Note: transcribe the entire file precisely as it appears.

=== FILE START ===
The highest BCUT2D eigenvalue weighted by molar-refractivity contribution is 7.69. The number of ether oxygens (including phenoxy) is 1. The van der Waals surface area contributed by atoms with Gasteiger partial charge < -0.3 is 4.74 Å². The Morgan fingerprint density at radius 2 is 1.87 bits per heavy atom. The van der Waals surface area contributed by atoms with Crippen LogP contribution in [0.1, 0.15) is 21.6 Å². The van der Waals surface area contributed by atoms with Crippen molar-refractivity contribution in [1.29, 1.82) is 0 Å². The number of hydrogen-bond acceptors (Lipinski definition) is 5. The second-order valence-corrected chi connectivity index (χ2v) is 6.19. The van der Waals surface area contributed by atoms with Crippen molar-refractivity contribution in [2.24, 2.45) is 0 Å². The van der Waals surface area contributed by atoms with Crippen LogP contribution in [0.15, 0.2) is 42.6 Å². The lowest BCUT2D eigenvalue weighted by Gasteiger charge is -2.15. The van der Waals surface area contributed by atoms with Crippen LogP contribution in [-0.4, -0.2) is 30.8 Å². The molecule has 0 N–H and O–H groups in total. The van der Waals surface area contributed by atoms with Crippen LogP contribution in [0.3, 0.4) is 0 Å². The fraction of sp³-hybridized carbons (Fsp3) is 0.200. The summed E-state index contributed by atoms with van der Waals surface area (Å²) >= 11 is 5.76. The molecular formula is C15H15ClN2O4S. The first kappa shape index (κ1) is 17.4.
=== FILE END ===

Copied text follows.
The highest BCUT2D eigenvalue weighted by molar-refractivity contribution is 7.69. The number of ether oxygens (including phenoxy) is 1. The van der Waals surface area contributed by atoms with Gasteiger partial charge < -0.3 is 4.74 Å². The Morgan fingerprint density at radius 2 is 1.87 bits per heavy atom. The van der Waals surface area contributed by atoms with Crippen LogP contribution in [0.1, 0.15) is 21.6 Å². The van der Waals surface area contributed by atoms with Crippen molar-refractivity contribution in [1.29, 1.82) is 0 Å². The number of hydrogen-bond acceptors (Lipinski definition) is 5. The second-order valence-corrected chi connectivity index (χ2v) is 6.19. The van der Waals surface area contributed by atoms with Crippen molar-refractivity contribution in [2.24, 2.45) is 0 Å². The van der Waals surface area contributed by atoms with Crippen LogP contribution in [0.15, 0.2) is 42.6 Å². The lowest BCUT2D eigenvalue weighted by Gasteiger charge is -2.15. The van der Waals surface area contributed by atoms with Crippen LogP contribution in [-0.4, -0.2) is 30.8 Å². The molecule has 0 N–H and O–H groups in total. The van der Waals surface area contributed by atoms with Crippen LogP contribution in [0.3, 0.4) is 0 Å². The fraction of sp³-hybridized carbons (Fsp3) is 0.200. The summed E-state index contributed by atoms with van der Waals surface area (Å²) >= 11 is 5.76. The molecular formula is C15H15ClN2O4S. The first kappa shape index (κ1) is 17.4.